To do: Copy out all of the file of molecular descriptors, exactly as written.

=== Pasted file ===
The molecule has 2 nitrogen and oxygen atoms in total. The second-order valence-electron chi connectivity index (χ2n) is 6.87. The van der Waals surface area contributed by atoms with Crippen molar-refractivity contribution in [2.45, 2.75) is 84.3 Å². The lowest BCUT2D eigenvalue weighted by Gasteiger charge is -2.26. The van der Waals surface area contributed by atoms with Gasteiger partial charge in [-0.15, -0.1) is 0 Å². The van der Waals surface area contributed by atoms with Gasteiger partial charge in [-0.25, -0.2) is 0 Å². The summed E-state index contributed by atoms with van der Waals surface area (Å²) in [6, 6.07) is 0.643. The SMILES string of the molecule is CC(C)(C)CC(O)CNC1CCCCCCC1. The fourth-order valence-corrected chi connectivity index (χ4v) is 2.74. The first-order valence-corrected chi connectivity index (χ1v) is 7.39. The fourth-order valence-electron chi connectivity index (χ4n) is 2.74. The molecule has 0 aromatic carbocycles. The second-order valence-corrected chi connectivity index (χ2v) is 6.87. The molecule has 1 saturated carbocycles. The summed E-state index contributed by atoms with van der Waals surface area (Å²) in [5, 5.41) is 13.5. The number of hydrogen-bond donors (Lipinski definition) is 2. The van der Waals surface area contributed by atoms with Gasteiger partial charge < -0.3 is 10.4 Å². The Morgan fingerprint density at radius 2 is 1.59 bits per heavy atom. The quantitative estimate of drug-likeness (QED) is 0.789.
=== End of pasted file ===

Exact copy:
The molecule has 2 nitrogen and oxygen atoms in total. The second-order valence-electron chi connectivity index (χ2n) is 6.87. The van der Waals surface area contributed by atoms with Crippen molar-refractivity contribution in [2.45, 2.75) is 84.3 Å². The lowest BCUT2D eigenvalue weighted by Gasteiger charge is -2.26. The van der Waals surface area contributed by atoms with Gasteiger partial charge in [-0.15, -0.1) is 0 Å². The van der Waals surface area contributed by atoms with Gasteiger partial charge in [-0.25, -0.2) is 0 Å². The summed E-state index contributed by atoms with van der Waals surface area (Å²) in [6, 6.07) is 0.643. The SMILES string of the molecule is CC(C)(C)CC(O)CNC1CCCCCCC1. The fourth-order valence-corrected chi connectivity index (χ4v) is 2.74. The first-order valence-corrected chi connectivity index (χ1v) is 7.39. The fourth-order valence-electron chi connectivity index (χ4n) is 2.74. The molecule has 0 aromatic carbocycles. The second-order valence-corrected chi connectivity index (χ2v) is 6.87. The molecule has 1 saturated carbocycles. The summed E-state index contributed by atoms with van der Waals surface area (Å²) in [5, 5.41) is 13.5. The number of hydrogen-bond donors (Lipinski definition) is 2. The van der Waals surface area contributed by atoms with Gasteiger partial charge < -0.3 is 10.4 Å². The Morgan fingerprint density at radius 2 is 1.59 bits per heavy atom. The quantitative estimate of drug-likeness (QED) is 0.789.